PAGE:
Large Rigorous Study Debunks Popular Gene-Environment Theory of Depression
A large and rigorous meta-analysis fails to find support for the gene-environment interaction theory of depression.
Belongingness Can Protect Against Impact of Trauma, Study Suggests
A new study explores feelings of belongingness as a protective factor for childhood trauma and adult mental health outcomes.
Treated Infections in Childhood Linked with Later Mental Health Service Use
Severe infections requiring hospitalizations increased the risk of hospital contacts due to mental disorders by 84% and the risk of psychotropic medication use by 42%.
Early Intervention Can Change the Trajectory of Foster Care Children
Study highlights the importance of early interventions for institutionalized children.
Integrating Indigenous Healing Practices and Psychotherapy for Global Mental Health
As the Global Mental Health Movement attempts to address cross-cultural mental health disparities, a new article encourages integrating traditional healing practices with psychotherapy.
Study Highlights Mental Health Consequences of Parent Emotion Suppression
New research suggests that when parents model emotion suppression strategies in social interactions, their children’s approaches to social engagement may suffer.
Researchers Suggest Traumatic Experiences May Cause Psychotic Symptoms
A new study in JAMA Psychiatry investigates the relationship between trauma and psychotic experiences.
Study Finds Deteriorating Mental Health Among Poor White Americans
Researchers find evidence of low socio-economic status White Americans’ rising distress and declining well-being since the mid-1990s.
Outcomes of Childhood Bullying on Young Adults’ Wellbeing
A qualitative study explores young adults’ childhood bullying experiences.
Why Precision Psychiatry is Not a Paradigm Shift
A letter just published in JAMA Psychiatry suggests that “precision psychiatry” is not the paradigm shift it’s purported to be by the psychiatric establishment.
The Psychological Effects of the Zero-Tolerance Immigration Policy
Journal releases a compilation of articles detailing how zero-tolerance policy may impact mental health.
Linking Screen Time, Smartphones, and Stress Among Young Adults
New review ties increased screen time to increasing anxiety and depression among young adults throughout the United States.
Childhood Emotional Abuse Associated with Internal Eating Disorder Voice
Many individuals diagnosed with eating disorders describe and internal ‘voice,’ which may be linked to experiences of childhood trauma and dissociation.
Correcting Misconceptions of Trauma-informed Care with Survivor Perspectives
Trauma-informed approaches have the potential to promote recovery but must involve survivors and service-users to prevent the experience of retraumatization within psychiatric and mental health services.
Current Immigration Policies Create Mental Health Vulnerabilities for Families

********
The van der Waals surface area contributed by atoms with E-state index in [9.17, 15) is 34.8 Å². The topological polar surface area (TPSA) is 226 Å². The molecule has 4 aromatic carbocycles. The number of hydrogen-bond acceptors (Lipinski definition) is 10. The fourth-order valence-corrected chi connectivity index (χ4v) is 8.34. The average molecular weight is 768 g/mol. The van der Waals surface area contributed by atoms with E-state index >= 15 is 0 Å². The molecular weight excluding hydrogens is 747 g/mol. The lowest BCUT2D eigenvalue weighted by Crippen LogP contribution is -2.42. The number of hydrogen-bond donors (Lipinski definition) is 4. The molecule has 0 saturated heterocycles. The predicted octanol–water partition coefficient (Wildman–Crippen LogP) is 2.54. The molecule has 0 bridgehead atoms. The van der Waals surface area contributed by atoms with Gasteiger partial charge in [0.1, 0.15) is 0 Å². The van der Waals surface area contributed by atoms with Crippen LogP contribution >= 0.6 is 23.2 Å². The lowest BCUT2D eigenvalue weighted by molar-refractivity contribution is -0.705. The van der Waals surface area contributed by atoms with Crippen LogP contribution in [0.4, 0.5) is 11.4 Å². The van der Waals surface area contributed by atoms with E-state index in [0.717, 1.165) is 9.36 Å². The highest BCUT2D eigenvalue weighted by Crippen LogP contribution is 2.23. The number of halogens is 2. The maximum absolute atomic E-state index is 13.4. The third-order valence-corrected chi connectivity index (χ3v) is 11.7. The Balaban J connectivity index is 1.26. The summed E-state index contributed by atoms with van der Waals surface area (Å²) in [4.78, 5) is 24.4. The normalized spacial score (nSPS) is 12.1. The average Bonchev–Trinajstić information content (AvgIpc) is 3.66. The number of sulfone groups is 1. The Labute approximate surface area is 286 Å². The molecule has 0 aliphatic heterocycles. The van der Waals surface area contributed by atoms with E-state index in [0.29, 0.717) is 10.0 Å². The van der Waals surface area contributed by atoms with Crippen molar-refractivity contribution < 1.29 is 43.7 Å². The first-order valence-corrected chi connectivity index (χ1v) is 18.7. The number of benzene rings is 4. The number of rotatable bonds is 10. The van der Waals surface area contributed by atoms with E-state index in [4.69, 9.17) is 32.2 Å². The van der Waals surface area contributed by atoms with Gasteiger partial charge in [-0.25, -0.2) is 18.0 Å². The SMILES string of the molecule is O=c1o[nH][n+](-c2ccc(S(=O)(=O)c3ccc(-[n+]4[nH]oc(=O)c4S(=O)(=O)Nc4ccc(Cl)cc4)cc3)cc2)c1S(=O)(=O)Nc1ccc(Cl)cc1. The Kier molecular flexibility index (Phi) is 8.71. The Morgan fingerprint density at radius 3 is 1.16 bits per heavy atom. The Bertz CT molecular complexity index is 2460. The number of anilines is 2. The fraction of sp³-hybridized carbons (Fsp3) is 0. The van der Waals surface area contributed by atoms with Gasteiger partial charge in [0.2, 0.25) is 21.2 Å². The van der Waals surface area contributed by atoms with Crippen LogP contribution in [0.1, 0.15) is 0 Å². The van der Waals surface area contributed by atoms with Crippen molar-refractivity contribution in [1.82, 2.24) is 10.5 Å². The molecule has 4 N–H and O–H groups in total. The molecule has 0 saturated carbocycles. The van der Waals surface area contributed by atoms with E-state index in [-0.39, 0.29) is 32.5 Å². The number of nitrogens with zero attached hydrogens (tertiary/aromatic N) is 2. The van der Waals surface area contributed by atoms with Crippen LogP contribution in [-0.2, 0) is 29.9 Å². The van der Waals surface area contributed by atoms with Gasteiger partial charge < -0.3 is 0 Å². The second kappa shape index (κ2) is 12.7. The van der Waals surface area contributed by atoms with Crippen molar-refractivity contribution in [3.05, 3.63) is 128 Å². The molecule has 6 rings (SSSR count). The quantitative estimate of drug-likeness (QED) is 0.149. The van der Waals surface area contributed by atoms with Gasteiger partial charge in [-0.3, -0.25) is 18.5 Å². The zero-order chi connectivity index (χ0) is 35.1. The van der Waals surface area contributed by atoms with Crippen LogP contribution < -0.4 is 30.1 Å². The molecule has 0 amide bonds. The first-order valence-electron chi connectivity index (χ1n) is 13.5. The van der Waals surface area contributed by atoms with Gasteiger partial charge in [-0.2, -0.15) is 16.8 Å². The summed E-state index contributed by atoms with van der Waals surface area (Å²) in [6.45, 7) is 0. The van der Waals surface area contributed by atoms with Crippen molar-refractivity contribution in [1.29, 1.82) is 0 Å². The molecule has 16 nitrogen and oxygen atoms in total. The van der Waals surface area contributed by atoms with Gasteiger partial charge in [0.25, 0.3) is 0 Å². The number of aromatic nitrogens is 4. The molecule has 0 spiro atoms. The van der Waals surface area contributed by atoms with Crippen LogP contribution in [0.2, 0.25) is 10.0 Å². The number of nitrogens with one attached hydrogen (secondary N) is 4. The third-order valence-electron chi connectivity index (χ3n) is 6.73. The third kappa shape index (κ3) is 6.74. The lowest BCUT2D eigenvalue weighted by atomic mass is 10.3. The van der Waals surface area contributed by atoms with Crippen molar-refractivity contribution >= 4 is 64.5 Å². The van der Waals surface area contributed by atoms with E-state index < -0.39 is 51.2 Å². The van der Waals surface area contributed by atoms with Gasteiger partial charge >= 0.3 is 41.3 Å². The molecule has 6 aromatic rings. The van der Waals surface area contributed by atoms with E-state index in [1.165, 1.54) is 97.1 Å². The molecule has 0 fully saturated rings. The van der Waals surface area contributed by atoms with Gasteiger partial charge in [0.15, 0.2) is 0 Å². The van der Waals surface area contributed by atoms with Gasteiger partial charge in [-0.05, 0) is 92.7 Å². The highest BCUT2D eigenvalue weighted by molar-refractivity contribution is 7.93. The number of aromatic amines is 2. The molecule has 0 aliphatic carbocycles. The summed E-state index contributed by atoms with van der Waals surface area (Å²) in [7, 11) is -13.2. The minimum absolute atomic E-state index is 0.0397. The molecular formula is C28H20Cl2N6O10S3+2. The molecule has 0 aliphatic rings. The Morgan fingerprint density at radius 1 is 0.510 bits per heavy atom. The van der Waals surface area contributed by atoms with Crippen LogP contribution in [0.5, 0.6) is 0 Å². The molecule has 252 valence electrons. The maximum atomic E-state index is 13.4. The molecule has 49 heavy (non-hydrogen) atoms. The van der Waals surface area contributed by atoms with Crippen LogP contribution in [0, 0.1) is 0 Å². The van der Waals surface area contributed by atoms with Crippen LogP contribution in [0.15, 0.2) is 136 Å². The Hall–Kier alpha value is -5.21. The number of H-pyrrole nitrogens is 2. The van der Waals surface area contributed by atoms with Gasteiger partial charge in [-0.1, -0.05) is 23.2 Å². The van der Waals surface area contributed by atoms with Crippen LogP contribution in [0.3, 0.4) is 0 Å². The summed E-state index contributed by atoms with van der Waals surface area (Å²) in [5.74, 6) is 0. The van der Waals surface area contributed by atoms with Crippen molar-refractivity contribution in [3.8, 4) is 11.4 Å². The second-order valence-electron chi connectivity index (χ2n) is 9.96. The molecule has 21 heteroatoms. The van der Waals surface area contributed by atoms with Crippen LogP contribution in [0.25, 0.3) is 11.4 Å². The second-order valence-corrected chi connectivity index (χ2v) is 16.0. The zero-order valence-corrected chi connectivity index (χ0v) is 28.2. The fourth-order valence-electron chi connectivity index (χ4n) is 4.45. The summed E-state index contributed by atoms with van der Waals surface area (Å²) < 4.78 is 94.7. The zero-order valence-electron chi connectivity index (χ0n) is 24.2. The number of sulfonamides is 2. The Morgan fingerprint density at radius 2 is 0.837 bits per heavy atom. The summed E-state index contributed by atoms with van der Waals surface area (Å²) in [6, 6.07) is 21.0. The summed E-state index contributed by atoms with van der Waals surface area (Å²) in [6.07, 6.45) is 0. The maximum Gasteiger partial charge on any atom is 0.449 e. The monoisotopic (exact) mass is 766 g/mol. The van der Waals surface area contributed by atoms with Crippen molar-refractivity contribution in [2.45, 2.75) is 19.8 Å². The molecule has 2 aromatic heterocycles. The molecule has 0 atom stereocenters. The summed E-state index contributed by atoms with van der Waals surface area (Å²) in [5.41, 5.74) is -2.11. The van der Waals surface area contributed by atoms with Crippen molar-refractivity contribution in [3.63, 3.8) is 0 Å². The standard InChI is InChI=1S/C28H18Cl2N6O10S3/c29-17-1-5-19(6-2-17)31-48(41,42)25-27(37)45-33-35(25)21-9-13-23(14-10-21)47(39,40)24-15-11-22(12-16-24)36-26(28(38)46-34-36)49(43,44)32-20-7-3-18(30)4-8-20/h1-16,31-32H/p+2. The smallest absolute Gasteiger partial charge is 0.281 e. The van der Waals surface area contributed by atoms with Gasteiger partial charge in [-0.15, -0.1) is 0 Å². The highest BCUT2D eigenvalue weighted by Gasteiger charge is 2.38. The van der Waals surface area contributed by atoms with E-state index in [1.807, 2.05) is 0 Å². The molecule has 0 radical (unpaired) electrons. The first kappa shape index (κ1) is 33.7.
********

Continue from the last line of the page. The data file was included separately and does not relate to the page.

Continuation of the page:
Researchers investigate the impact of immigration policies on the mental health of arriving Mexican and Central American immigrants.
New Report Points to Gaps in the Evidence for Pediatric Bipolar Disorder
A new report on pediatric bipolar critically examines the current evidence base and calls for more research before the diagnosis is used.
Do Family Interventions for Psychosis Translate in China?
Researchers explore how family interventions for psychosis might be adapted to China’s emerging integrated mental health care landscape.
The Conflicts That Result From Globalizing Euro-American Psychology in India
Researchers examine the transformation of work, life, and identity in India as a result of Western corporate and psychological culture.
The Connection Between Sleep, Exercise, Screen Time and Cognition in Childhood
Can current guidelines for sleep, exercise, and screen time in childhood be linked to positive cognitive outcomes?
DACA has “Immediate and Positive” Impact on Lives of Immigrant Students, Study Finds
New research demonstrates the benefits and complexities for immigrants transitioning from undocumented to DACA status.
Minimal Evidence for Disruptive Mood Dysregulation Disorder in Childhood
Researchers offer a critical take on the inclusion of the Disruptive Mood Dysregulation Disorder in the DSM-V.
Out-of-home Placements for Children Increase Odds of Psychiatric Issues
When controlling for social and family characteristics, separating children from parents into out-of-home care increases psychiatric issues, prescriptions, and criminal activity.
Can Education Level Predict Prescription Drug Misuse in Young Adults?
A new study examines the extent to which patterns in prescription drug misuse and substance use disorder symptoms can be predicted by education level
Sociologist Questions Effectiveness and Ethics of Mental Health Services
Medical sociologist David Pilgrim argues that mental health care is neither effective nor “kindly,” as it often relies on flawed research and ineffective treatments.
Study Explores Pain Assessment for Medically Complex, Nonverbal Children
To what extent are healthcare providers equipped to assess nuance in the experiences of pain among nonverbal children?